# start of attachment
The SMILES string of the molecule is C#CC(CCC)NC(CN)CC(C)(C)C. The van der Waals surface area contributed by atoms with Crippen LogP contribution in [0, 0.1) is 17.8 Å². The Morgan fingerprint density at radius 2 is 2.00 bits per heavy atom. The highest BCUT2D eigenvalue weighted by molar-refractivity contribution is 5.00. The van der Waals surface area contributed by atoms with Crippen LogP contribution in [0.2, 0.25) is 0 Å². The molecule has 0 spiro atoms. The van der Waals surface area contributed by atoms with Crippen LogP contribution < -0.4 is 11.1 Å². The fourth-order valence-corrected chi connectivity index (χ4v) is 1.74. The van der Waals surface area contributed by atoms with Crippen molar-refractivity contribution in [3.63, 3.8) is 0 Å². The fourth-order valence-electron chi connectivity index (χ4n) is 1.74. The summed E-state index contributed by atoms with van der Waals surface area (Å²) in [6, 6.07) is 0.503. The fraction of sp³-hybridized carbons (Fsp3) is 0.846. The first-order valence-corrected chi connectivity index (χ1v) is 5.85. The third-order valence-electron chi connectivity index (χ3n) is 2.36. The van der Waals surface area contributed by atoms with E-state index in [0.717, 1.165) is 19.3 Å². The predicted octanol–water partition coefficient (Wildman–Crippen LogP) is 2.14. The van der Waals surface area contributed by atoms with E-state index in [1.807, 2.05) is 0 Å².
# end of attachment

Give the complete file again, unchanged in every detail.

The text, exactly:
The SMILES string of the molecule is C#CC(CCC)NC(CN)CC(C)(C)C. The van der Waals surface area contributed by atoms with Crippen LogP contribution in [0, 0.1) is 17.8 Å². The Morgan fingerprint density at radius 2 is 2.00 bits per heavy atom. The highest BCUT2D eigenvalue weighted by molar-refractivity contribution is 5.00. The van der Waals surface area contributed by atoms with Crippen LogP contribution in [0.2, 0.25) is 0 Å². The molecule has 0 spiro atoms. The van der Waals surface area contributed by atoms with Crippen LogP contribution < -0.4 is 11.1 Å². The fourth-order valence-corrected chi connectivity index (χ4v) is 1.74. The van der Waals surface area contributed by atoms with Crippen molar-refractivity contribution in [3.63, 3.8) is 0 Å². The fourth-order valence-electron chi connectivity index (χ4n) is 1.74. The summed E-state index contributed by atoms with van der Waals surface area (Å²) in [6, 6.07) is 0.503. The fraction of sp³-hybridized carbons (Fsp3) is 0.846. The first-order valence-corrected chi connectivity index (χ1v) is 5.85. The third-order valence-electron chi connectivity index (χ3n) is 2.36. The van der Waals surface area contributed by atoms with E-state index in [0.717, 1.165) is 19.3 Å². The predicted octanol–water partition coefficient (Wildman–Crippen LogP) is 2.14. The van der Waals surface area contributed by atoms with E-state index in [1.807, 2.05) is 0 Å².